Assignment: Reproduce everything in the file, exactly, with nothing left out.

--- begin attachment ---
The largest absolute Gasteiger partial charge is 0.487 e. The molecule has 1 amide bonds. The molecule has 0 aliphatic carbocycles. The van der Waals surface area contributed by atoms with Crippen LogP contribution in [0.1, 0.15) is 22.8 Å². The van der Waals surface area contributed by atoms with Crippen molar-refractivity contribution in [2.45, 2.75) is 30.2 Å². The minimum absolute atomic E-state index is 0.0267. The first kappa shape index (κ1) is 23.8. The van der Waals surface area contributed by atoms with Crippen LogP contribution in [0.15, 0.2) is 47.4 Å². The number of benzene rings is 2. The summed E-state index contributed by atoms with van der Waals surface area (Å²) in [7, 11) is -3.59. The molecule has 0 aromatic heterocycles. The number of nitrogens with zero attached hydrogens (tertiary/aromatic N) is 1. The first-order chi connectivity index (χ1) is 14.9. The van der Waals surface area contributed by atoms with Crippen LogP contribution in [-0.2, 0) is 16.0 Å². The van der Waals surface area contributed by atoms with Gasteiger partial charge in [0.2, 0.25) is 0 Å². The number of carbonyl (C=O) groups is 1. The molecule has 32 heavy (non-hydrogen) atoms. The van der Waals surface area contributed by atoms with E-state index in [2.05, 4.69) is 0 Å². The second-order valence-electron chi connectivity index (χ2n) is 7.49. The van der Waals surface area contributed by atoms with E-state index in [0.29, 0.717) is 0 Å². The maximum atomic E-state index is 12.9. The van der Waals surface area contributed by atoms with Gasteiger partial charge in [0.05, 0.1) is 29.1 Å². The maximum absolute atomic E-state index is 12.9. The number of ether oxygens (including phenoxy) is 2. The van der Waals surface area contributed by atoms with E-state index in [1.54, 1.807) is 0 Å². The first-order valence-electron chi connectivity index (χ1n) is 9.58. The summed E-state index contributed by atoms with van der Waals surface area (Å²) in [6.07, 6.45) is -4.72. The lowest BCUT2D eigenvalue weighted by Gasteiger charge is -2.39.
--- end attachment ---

The largest absolute Gasteiger partial charge is 0.487 e. The molecule has 1 amide bonds. The molecule has 0 aliphatic carbocycles. The van der Waals surface area contributed by atoms with Crippen LogP contribution in [0.1, 0.15) is 22.8 Å². The van der Waals surface area contributed by atoms with Crippen molar-refractivity contribution in [2.45, 2.75) is 30.2 Å². The minimum absolute atomic E-state index is 0.0267. The first kappa shape index (κ1) is 23.8. The van der Waals surface area contributed by atoms with Crippen LogP contribution in [0.15, 0.2) is 47.4 Å². The number of benzene rings is 2. The summed E-state index contributed by atoms with van der Waals surface area (Å²) in [7, 11) is -3.59. The molecule has 0 aromatic heterocycles. The number of nitrogens with zero attached hydrogens (tertiary/aromatic N) is 1. The first-order chi connectivity index (χ1) is 14.9. The van der Waals surface area contributed by atoms with Crippen LogP contribution in [-0.2, 0) is 16.0 Å². The van der Waals surface area contributed by atoms with Gasteiger partial charge in [0.2, 0.25) is 0 Å². The number of carbonyl (C=O) groups is 1. The molecule has 32 heavy (non-hydrogen) atoms. The van der Waals surface area contributed by atoms with E-state index in [2.05, 4.69) is 0 Å². The second-order valence-electron chi connectivity index (χ2n) is 7.49. The van der Waals surface area contributed by atoms with E-state index in [0.29, 0.717) is 0 Å². The maximum atomic E-state index is 12.9. The van der Waals surface area contributed by atoms with Gasteiger partial charge in [0.05, 0.1) is 29.1 Å². The maximum absolute atomic E-state index is 12.9. The number of ether oxygens (including phenoxy) is 2. The van der Waals surface area contributed by atoms with E-state index in [1.54, 1.807) is 0 Å². The first-order valence-electron chi connectivity index (χ1n) is 9.58. The summed E-state index contributed by atoms with van der Waals surface area (Å²) in [6.07, 6.45) is -4.72. The lowest BCUT2D eigenvalue weighted by Gasteiger charge is -2.39.